The General Safety class (coded “A”) is a great overview and highlights production safety measures that can be implemented immediately. It includes topics such as the rights and responsibilities of the employer and employees, personal protective equipment, emergency action procedures, the scope of an injury illness prevention program and discusses the General Code of Safe Practices for production created by the Industry-Wide LaborManagement Safety Committee. (PGA member fee: $8.08)

The Environmental Safety class (coded as “A2”) covers a wide range of workplace safety, general location and environmental awareness, severe weather, transportation of dangerous goods, disaster and emergency response, fire safety and prevention, electrical safety, workplace cleanliness and bloodborne pathogens. (PGA member fee: $19.36)

The Hazard Communication class (“P”) addresses what a responsible employer or producer must communicate to their cast and crew when they might be exposed to a hazard, how to avoid the hazard and steps that are being taken to eliminate the hazard. (PGA member fee: $19.36)

The Harassment Prevention class (“HP2”) offers information to assist in identifying behaviors that constitute harassment, discrimination and retaliation. In addition, it offers information on how to assist in preventing and responding to incidents of harassment in the workplace. (PGA member fee: $13.57)

Some classes are longer than others, but you are not required to take the entire class in one session. Classes have an accompanying coursebook, and each concludes with a comprehensive open-book test. As a responsible producing team member, you can immediately take advantage of this opportunity by contacting Kyle Katz at to get started.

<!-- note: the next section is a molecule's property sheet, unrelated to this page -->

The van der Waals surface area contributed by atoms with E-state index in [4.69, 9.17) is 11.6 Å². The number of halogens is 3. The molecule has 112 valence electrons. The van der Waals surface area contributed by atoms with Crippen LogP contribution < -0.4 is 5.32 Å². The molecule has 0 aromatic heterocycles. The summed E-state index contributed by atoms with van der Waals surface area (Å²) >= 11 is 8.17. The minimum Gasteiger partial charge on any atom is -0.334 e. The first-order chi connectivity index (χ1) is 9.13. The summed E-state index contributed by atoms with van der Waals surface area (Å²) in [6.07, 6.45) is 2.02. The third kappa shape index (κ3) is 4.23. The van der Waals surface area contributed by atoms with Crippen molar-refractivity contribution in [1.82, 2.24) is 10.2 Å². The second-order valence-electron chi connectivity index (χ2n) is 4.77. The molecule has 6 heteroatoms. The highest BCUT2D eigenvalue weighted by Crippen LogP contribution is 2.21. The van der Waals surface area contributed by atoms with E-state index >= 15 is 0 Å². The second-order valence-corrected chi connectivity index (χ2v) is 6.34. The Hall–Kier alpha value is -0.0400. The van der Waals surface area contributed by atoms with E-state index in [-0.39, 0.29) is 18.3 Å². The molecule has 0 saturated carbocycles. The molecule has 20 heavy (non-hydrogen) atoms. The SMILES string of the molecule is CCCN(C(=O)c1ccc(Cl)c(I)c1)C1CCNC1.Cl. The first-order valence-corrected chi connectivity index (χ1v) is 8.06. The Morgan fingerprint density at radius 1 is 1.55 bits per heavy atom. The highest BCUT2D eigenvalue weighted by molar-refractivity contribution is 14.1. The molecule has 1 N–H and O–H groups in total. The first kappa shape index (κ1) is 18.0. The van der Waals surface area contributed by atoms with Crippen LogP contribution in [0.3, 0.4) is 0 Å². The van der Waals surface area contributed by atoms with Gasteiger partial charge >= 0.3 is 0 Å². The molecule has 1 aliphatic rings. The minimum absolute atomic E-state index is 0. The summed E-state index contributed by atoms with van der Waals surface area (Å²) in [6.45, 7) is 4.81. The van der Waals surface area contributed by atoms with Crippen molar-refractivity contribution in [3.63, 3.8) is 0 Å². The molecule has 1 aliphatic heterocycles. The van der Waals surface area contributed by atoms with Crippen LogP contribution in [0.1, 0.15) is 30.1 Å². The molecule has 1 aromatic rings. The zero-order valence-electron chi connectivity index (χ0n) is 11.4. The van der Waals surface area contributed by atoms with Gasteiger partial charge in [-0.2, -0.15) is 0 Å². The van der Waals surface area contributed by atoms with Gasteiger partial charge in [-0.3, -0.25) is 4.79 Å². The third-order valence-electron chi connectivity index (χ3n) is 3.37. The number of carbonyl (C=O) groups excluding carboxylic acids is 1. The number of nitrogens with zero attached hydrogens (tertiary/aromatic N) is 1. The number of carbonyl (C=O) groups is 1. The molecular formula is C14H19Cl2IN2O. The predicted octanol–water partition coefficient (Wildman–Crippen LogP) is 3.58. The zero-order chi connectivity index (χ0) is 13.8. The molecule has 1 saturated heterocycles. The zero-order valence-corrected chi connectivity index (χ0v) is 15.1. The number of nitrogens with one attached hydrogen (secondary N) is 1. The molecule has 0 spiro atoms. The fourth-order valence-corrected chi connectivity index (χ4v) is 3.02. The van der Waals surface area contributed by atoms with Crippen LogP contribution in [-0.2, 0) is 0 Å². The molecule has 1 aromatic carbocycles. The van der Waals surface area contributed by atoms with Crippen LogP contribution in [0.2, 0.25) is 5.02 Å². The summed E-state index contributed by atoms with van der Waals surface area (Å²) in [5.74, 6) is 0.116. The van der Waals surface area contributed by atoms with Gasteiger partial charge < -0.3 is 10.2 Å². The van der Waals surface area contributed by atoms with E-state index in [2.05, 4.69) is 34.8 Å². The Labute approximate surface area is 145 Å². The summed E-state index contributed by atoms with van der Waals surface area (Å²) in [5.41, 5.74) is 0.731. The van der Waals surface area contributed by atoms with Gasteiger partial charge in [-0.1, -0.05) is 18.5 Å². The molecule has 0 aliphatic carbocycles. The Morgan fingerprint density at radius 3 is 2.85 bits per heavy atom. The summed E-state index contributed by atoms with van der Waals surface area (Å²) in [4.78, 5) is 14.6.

Especially in light of tragic on-set accidents over the past couple of years, production crews are taking greater initiative to recognize hazards and speak up. As the producer, you may need to rely on their experience to communicate potential risks to you. Then it is up to you to address the situation and collaborate to find a suitable solution. But sometimes a crew member may not be comfortable speaking up to the unit production manager or producer. For this reason, it is important to establish the production’s safety culture from the moment a crew member is hired. Make sure they know they can come to you with a concern. At the same time, ensure that you have communication protocols in place that keep the crew informed of any potential risk and how, as a responsible producer, you are taking measures to mitigate it. While you may be “for hire” like the rest of the crew and not the direct employer, it’s your responsibility to ensure the crew has been educated on how to perform their jobs safely. The best way to assure your crew that you have their interests in mind is to lead by example. Creating the environment for a safe production starts with education, information and the use of appropriate outside resources.